Wine's not expensive - unless it's over £5 a bottle, say UK drinkers
Two-thirds of UK wine drinkers don’t consider wine to be relatively expensive, though we still don’t want to spend over £5 for an everyday bottle, according to a recent survey by Wine Intelligence for the Wine and Spirit Trade Association.
Typically, consumers say they are happy to spend £4.64 on a bottle for relaxing at home and £4.85 on wine for an informal supper. So where does that leave some of the big brands when recent increased production and fuel costs, higher taxes and poor exchange rates have all contributed to force many key ones into the £5 plus bracket?
At Sainsbury’s, media assistant Rachel Bell told ThirtyFifty, £5 is seen as a key price point, with not many wines able to sell at significant volume above this level. As a result, Sainsbury’s has tried to balance the increased costs across the portfolio, meaning that some wines have gone up while others haven’t.
Rachel said, ‘Especially given weakening UK economic conditions, it is important to maintain a representation of key price points for our customers, both on and off promotion. It would be ridiculous to just blanket increase all additional costs across every product.’ She added that, ’There are no brands strong enough to protect sales against above average inflation.’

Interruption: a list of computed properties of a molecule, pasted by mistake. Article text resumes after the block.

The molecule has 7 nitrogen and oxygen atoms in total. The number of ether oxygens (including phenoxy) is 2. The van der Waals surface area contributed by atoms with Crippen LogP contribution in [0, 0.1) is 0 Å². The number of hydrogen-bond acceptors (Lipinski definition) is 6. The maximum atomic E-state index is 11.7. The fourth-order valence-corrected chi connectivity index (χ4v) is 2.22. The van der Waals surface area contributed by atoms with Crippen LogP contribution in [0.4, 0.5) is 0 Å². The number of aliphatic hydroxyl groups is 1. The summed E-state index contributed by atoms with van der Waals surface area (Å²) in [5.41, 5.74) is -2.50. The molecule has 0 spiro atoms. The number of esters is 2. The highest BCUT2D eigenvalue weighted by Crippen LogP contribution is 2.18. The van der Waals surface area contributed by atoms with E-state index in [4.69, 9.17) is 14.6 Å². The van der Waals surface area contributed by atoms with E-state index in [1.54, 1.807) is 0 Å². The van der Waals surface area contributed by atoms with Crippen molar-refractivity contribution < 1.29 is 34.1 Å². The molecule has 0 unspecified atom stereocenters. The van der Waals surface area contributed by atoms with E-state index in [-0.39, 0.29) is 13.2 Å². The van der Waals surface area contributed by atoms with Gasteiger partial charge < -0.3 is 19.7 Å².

However, surprisingly, half of wine consumers surveyed haven’t noticed any real change in wine prices in the past six months. Certainly, wine prices are perceived not to have moved upward as much as several other categories, such as bread, cheese, fresh fish and poultry.
Whatever the case, consumers will break the £5 barrier when buying wine for certain occasions. The survey showed that the typical spend is £6.01 on a bottle for parties or celebrations, £.6.25 for a formal dinner at home and £7.02 for wine bought as a gift. While, according to Sainsbury’s, the single most important factor determining purchase - even ahead of price - is recommendation.